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Tales of Ordinary Madness
Charles Bukowski
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Invisible Cities
Italo Calvino
Proud Beggars - Albert Cossery, Thomas W. Cushing
I often wonder about sentences – about their impact, their purity, their necessity of being. I wonder about wasted words, wasted pages, and wasted stories. I wonder every time I read.

Yet, whenever I reach for The Proud Beggars, I find myself in awe, mesmerized, a captive to Cossery’s mastery of language, his scenes, his characters, and his ideology. If there ever was the perfect literary book, for me, it is this one.

No matter how many times I read this book, it never fails to grab me anew and bring me to my knees.

Through his easy flowing, imagery-rich writing, Cossery breathes life into his main characters: Gohar, a wealthy, respected philosophy professor, who leaves everything to become a beggar; Yeghen, a hideous derelict poet, who values friendship above his own life; El Kordi, a government clerk, who is too occupied with noble ideals to actually perform any work; and Nour el Dine, a pederast police inspector, who wonders whether all he serves and believes in is only a sham.

Cossery’s mastery of language (and Cushing’s excellent translation) delivers an astounding experience, both visual and emotional. His writing is renown for giving voice to the least fortunate of men, and he continues this tradition in The Proud Beggars. Using the Cairo slums as a background, Cossery is not satisfied with merely painting the surroundings…he delves deep and bores through the fabric of societal hierarchy all the way to the deepest bottom, to circles where one does not need to pretend anymore. A world of men only a modern society is capable of producing, a world where misery seeps from every pore ad infinitum. An obscure world of cigarette-butt scavengers, prostitutes, secret gay lovers, street vendors, drug dealers, and the worst of the scum, while across the river the lights shine brightly on the most exquisite merchandise.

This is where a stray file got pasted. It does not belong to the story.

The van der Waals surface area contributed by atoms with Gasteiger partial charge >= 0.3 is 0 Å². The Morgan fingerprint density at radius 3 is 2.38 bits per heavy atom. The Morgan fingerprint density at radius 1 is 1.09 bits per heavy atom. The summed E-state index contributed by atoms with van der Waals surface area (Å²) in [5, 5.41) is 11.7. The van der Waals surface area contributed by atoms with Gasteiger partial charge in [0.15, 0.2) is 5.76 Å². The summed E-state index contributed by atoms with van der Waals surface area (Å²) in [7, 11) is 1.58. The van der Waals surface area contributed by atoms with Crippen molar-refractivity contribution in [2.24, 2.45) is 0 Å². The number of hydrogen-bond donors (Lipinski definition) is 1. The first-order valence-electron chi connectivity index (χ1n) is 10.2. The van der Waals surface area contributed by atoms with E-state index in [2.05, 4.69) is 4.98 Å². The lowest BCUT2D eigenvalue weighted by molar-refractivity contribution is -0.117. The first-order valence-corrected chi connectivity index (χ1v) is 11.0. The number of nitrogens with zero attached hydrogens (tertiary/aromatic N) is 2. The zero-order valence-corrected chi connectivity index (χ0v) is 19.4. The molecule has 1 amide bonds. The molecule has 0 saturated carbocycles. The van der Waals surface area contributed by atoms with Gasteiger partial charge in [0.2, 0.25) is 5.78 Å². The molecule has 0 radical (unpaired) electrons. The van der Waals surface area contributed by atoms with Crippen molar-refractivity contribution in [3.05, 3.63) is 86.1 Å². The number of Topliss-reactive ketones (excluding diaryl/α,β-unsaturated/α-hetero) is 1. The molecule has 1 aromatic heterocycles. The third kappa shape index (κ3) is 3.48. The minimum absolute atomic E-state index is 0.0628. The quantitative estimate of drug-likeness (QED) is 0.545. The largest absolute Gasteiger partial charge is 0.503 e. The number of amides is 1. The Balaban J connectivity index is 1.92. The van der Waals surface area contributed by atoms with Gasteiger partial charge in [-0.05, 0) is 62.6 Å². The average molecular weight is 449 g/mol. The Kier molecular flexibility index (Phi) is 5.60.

Although the story takes place in pre-WWII era, Cossery’s philosophy proves itself timeless and remains relevant today: A man is only free when he has nothing to lose. Society, and the middle class in particular, is merely tied down, chained by its priced possessions, and forced to forfeit liberties in exchange for meaningless artifacts. Can we argue with such a view? Certainly, and we should. But how different are we really? How different is life in these ‘glory days’? We might not have the need to scavenge for food, but we continue to chase after the coolest gadgets, the latest fashion, the shiniest jewelry, and the best living spaces. We continue to sell part of ourselves for these comforts.

This book, however, is not about the absurdity of modern-day society. (Nor am I standing atop a soapbox.) It is, first and foremost, a human story — a story of dignity, of man’s weaknesses and strengths, of enlightenment and perversity. It is a story of the blind tearing off their veils and seeing, for the first time, what really matters. And from there, we are on our own, as Cossery, after a spectacular ending, leaves to us the choice to see or not to see.

I would recommend this book to any one who enjoys deep psychological dramas.